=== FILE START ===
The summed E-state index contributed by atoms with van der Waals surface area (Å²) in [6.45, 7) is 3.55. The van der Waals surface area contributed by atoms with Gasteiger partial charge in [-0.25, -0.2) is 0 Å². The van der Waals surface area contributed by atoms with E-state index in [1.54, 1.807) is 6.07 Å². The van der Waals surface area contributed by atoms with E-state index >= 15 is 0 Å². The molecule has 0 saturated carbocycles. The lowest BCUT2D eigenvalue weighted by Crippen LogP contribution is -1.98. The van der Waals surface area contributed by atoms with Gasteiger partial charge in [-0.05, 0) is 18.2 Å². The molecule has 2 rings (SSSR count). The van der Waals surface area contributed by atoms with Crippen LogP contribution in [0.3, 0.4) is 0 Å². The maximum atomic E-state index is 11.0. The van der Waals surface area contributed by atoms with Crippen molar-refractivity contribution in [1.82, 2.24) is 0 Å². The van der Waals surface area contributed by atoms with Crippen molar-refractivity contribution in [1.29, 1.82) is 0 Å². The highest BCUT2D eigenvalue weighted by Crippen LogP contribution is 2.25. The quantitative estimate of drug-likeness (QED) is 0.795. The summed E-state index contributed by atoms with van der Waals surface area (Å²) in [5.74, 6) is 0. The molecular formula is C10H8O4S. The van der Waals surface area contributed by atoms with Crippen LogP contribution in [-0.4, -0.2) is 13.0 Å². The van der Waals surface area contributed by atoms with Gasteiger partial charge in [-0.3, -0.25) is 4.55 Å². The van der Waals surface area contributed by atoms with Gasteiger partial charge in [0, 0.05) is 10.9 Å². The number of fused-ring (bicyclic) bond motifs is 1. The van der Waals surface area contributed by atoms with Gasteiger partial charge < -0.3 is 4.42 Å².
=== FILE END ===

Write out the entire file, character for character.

The summed E-state index contributed by atoms with van der Waals surface area (Å²) in [6.45, 7) is 3.55. The van der Waals surface area contributed by atoms with Gasteiger partial charge in [-0.25, -0.2) is 0 Å². The van der Waals surface area contributed by atoms with E-state index in [1.54, 1.807) is 6.07 Å². The van der Waals surface area contributed by atoms with E-state index >= 15 is 0 Å². The molecule has 0 saturated carbocycles. The lowest BCUT2D eigenvalue weighted by Crippen LogP contribution is -1.98. The van der Waals surface area contributed by atoms with Gasteiger partial charge in [-0.05, 0) is 18.2 Å². The molecule has 2 rings (SSSR count). The van der Waals surface area contributed by atoms with Crippen LogP contribution in [0.3, 0.4) is 0 Å². The maximum atomic E-state index is 11.0. The van der Waals surface area contributed by atoms with Crippen molar-refractivity contribution in [1.82, 2.24) is 0 Å². The van der Waals surface area contributed by atoms with Crippen molar-refractivity contribution in [1.29, 1.82) is 0 Å². The highest BCUT2D eigenvalue weighted by Crippen LogP contribution is 2.25. The quantitative estimate of drug-likeness (QED) is 0.795. The summed E-state index contributed by atoms with van der Waals surface area (Å²) in [5.74, 6) is 0. The molecular formula is C10H8O4S. The van der Waals surface area contributed by atoms with Crippen LogP contribution in [-0.4, -0.2) is 13.0 Å². The van der Waals surface area contributed by atoms with Gasteiger partial charge in [-0.3, -0.25) is 4.55 Å². The van der Waals surface area contributed by atoms with Gasteiger partial charge in [0, 0.05) is 10.9 Å². The number of fused-ring (bicyclic) bond motifs is 1. The van der Waals surface area contributed by atoms with Gasteiger partial charge < -0.3 is 4.42 Å².